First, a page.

Poland is commemorating the fifth anniversary of its worst national tragedy since World War II – the plane crash in Russia that killed the president and dozens of others.
It comes amid reports this week suggesting members of the president’s entourage urged the crew to land despite thick fog.
Russian investigators have denied that Russian air traffic controllers were to blame, a fortnight after two were charged by Polish authorities.
Poland’s leaders had been on their way to mark the 70th anniversary of the Katyn massacre of Polish officers by Soviet secret police.
At a ceremony at the Powaski military ceremony in Warsaw there were prayers and a minute’s silence for the victims.
At a separate ceremony at the presidential palace, the former leader Lech Kaczynski and his wife were also remembered.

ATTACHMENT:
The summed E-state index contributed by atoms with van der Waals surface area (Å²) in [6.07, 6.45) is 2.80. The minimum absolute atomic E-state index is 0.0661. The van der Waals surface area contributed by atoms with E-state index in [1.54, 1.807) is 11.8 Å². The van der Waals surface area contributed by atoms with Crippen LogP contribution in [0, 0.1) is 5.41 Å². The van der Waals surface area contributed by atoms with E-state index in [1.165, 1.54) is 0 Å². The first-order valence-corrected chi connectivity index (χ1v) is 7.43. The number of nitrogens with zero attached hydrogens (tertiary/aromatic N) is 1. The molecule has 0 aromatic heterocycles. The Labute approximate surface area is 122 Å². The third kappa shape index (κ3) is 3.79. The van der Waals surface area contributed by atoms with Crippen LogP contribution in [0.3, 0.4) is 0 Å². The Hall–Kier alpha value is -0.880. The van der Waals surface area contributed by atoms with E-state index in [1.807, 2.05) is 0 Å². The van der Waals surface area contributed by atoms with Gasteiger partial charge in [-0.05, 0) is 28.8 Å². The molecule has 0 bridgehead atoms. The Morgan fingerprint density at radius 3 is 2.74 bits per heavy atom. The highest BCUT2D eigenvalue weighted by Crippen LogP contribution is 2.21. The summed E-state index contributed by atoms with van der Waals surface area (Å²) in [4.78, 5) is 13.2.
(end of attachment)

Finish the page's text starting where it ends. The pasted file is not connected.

The dead president’s twin brother Jaroslaw Kaczynski – who refused to accept the findings of the Russian investigation – paid tribute.
Altogether 96 people, including top military commanders and high-ranking officials, were killed when the plane crashed at Smolensk.
Warsaw prosecutors have dismissed as inaccurate a reported transcript of cockpit conversations.
A leaked recording suggests military and diplomatic officials put pressure on the pilots to land despite the conditions.
It also gives the impression that people in and around the cockpit – though not the crew – were drinking beer.
Polish investigators have found that the Polish pilots were primarily to blame – and that Russian air traffic controllers had given faulty guidance.
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